- Survey reveals about two in five Americans are stressed out by the political climate, and one in five say they’re even losing sleep.
- Nearly a third of those surveyed feel views expressed on cable news channels are driving them “crazy.”
- Study author believes problem is akin to a public health crisis in the country.
LINCOLN, Neb. — The past few years in American politics have been tumultuous, to say the least. Personal political beliefs aside, there is no denying that the U.S. has grown especially divided in the wake of Donald Trump’s 2016 presidential election victory. Between social media bots, partisan news coverage, and the president’s frequent Twitter posts, it has never been harder for the average American to avoid being bombarded with some type of political message on an almost hourly basis.
It isn’t a stretch to assume that at some point all of that polarization would have a negative effect on the collective well being of the nation, and a new study conducted at the University of Nebraska-Lincoln has effectively confirmed this assumption. According to researchers, the current U.S. political climate is literally making Americans physically sick, damaging friendships, and driving many people “crazy.”
In March of 2017 researchers surveyed 800 Americans, selected from a pool of 1.8 million in order to create representative samples of the U.S. population. Almost 40% admitted that politics is stressing them out, and one in five even said they are losing sleep over U.S. politics.
“It became apparent, especially during the 2016 electoral season, that this was a polarized nation, and it was getting even more politically polarized,” comments study leader and political scientist Kevin Smith in a release. “The cost of that polarization to individuals had not fully been accounted for by social scientists or, indeed, health researchers.”
Smith even described the study’s findings as akin to a public health crisis.
This study is among the first to comprehensively examine the physical and emotional cost of participating in the current U.S. political system and subsequent discourse. Of course, there have been other studies conducted on U.S. politics, but those focused primarily on economic or monetary costs.
“Quite a few of the numbers jumped out at me,” Smith elaborates. “Twenty percent have damaged friendships because of political disagreements. One in five report fatigue. And it’s a small (proportion), but 4% of the people in our sample said they’ve had suicidal thoughts because of politics. That translates into 10 million adults.”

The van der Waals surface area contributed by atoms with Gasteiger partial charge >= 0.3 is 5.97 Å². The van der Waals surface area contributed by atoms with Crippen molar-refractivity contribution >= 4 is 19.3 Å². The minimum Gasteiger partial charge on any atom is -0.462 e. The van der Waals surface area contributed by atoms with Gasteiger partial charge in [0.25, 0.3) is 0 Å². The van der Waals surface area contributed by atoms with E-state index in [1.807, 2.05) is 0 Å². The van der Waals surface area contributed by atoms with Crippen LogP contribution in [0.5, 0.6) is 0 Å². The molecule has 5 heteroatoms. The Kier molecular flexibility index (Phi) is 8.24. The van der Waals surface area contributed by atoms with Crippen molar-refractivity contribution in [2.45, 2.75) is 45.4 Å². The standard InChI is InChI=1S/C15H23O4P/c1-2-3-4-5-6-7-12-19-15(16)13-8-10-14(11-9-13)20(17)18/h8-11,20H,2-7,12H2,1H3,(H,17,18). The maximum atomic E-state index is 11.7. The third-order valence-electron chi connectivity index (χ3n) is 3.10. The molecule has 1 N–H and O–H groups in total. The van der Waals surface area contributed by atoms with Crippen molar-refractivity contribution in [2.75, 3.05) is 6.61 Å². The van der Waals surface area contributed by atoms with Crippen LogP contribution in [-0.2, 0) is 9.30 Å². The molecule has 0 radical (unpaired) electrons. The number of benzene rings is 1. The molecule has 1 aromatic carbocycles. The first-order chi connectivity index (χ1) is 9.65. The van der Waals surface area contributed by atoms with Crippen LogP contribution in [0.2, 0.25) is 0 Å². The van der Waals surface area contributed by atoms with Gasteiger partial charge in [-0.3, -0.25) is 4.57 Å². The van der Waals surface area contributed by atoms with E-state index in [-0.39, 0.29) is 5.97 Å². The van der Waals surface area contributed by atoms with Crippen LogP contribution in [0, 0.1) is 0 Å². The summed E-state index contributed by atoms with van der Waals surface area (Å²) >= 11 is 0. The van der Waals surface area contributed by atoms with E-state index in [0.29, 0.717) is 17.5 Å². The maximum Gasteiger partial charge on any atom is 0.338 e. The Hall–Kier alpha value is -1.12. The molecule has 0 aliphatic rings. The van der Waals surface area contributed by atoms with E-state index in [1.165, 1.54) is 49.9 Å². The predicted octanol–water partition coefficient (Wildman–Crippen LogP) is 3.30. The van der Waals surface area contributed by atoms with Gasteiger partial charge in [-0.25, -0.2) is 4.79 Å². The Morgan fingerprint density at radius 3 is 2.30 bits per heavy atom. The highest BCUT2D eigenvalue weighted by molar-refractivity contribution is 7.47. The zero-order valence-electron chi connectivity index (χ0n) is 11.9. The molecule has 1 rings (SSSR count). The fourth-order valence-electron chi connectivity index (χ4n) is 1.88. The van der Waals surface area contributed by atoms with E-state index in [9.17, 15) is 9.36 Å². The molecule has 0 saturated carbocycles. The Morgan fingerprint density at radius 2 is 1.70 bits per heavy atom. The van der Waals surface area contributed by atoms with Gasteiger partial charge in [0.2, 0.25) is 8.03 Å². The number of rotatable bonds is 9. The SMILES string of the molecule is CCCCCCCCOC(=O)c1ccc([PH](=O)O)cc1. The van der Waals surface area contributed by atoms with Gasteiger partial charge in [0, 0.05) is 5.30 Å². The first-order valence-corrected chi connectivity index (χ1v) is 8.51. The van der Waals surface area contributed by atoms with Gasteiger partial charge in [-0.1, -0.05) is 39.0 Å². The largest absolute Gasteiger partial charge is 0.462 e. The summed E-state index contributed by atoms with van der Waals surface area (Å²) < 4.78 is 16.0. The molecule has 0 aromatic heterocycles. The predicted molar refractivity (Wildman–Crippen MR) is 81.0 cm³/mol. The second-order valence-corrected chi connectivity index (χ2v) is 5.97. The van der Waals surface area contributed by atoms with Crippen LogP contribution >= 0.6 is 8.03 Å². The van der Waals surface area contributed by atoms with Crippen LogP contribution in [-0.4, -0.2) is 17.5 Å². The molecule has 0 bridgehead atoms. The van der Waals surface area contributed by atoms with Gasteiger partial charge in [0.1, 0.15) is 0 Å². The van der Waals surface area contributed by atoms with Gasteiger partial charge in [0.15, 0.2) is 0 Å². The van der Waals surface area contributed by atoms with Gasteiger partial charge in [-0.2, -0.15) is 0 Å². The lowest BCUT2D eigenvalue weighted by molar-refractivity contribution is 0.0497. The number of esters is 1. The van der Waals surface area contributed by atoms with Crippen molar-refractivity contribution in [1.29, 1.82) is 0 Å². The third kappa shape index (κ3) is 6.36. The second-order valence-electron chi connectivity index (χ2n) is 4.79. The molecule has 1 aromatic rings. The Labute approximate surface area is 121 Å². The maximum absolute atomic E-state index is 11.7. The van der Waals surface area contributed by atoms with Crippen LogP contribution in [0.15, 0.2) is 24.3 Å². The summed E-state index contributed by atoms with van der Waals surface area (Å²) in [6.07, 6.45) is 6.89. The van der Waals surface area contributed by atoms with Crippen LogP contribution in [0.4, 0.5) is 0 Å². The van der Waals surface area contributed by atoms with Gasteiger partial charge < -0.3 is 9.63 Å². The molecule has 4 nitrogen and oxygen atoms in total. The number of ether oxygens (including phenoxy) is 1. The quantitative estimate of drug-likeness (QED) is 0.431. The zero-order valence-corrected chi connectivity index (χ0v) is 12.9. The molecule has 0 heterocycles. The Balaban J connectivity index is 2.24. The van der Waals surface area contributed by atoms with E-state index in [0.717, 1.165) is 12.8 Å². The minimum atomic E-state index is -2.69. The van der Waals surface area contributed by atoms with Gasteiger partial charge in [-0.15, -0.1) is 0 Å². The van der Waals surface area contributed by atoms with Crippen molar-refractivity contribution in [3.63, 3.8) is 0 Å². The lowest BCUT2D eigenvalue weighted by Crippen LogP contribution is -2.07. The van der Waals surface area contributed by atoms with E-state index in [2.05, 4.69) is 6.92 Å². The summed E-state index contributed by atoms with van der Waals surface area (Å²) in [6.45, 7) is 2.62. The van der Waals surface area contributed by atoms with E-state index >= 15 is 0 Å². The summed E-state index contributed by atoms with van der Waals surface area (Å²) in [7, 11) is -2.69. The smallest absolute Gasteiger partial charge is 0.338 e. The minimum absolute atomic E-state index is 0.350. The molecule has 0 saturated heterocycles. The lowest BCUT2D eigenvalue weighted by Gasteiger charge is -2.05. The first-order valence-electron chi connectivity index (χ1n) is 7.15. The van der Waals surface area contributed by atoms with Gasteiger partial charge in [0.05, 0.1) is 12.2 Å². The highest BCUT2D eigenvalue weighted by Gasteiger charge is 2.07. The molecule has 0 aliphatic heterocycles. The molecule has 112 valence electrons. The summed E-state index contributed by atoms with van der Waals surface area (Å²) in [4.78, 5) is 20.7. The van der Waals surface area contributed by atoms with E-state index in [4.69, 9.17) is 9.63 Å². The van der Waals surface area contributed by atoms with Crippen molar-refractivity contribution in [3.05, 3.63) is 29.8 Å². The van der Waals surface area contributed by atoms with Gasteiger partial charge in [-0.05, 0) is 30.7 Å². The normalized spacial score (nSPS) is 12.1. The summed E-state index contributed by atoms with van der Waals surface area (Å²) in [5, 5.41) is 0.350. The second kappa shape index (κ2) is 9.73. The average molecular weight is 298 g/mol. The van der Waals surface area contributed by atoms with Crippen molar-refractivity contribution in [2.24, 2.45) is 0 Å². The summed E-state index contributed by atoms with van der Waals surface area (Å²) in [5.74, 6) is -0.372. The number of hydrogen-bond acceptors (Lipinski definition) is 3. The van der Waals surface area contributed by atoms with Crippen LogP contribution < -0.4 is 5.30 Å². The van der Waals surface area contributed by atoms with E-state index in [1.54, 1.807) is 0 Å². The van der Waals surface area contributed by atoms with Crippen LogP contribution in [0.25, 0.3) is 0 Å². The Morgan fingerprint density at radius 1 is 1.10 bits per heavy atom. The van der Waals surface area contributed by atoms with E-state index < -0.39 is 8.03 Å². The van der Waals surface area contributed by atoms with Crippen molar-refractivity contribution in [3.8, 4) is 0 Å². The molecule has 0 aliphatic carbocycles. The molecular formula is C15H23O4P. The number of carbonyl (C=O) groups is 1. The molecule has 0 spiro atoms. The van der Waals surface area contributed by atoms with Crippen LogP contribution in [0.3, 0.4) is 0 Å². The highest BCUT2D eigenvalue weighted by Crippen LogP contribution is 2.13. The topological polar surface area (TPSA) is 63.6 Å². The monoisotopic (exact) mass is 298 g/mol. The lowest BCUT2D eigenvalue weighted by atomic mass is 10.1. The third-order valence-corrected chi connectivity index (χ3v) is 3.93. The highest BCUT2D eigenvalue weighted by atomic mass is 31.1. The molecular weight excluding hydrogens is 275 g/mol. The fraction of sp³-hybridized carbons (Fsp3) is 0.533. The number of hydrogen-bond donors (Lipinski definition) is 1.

Each of the 800 survey respondents were asked to answer a total of 32 questions, across four categories: physical health, regretted behavior, social or lifestyle costs, and mental health. The questions were designed to gauge just how much respondents believed politics were to blame for their problems.
In all, 11.5% said that politics had adversely impacted their physical health, while 31.8% said that being exposed to news channels whose views they disagree with was driving them “crazy.” A significant portion (29.3%) even said they had lost their temper due to politics.
It seems friendships aren’t safe either, with one in five respondents admitting that opposing political views had hurt at least one of their friendships. Another 22.1% said they “care too much” about who wins and loses elections.
“Politics is really negatively affecting a lot of people’s lives, or at least, they’re perceiving that politics is really negatively affecting their lives in deep and meaningful ways,” Smith says. “Stress is a real phenomenon that can have disastrous health effects. If politics is a significant contributor to the levels of stress that American adults are experiencing, then yeah, it makes sense that there’s a real add-on health effect from that. If we understand what’s causing it, that can lead us to ameliorative strategies.”
It’s worth noting that respondents who identified themselves as more liberal than conservative displayed higher stress levels. Smith believes this is likely due to Donald Trump’s current term as president.
“One of the things that we’re really interested in is: What happens if a very left-leaning person is elected into the White House?” Smith speculates. “Do the symptoms stay the same but shift across the ideological spectrum?”
The research team plan to re-use this study’s survey in the future for additional research on the topic of politics and well being.
The study is published in the scientific journal PLOS ONE.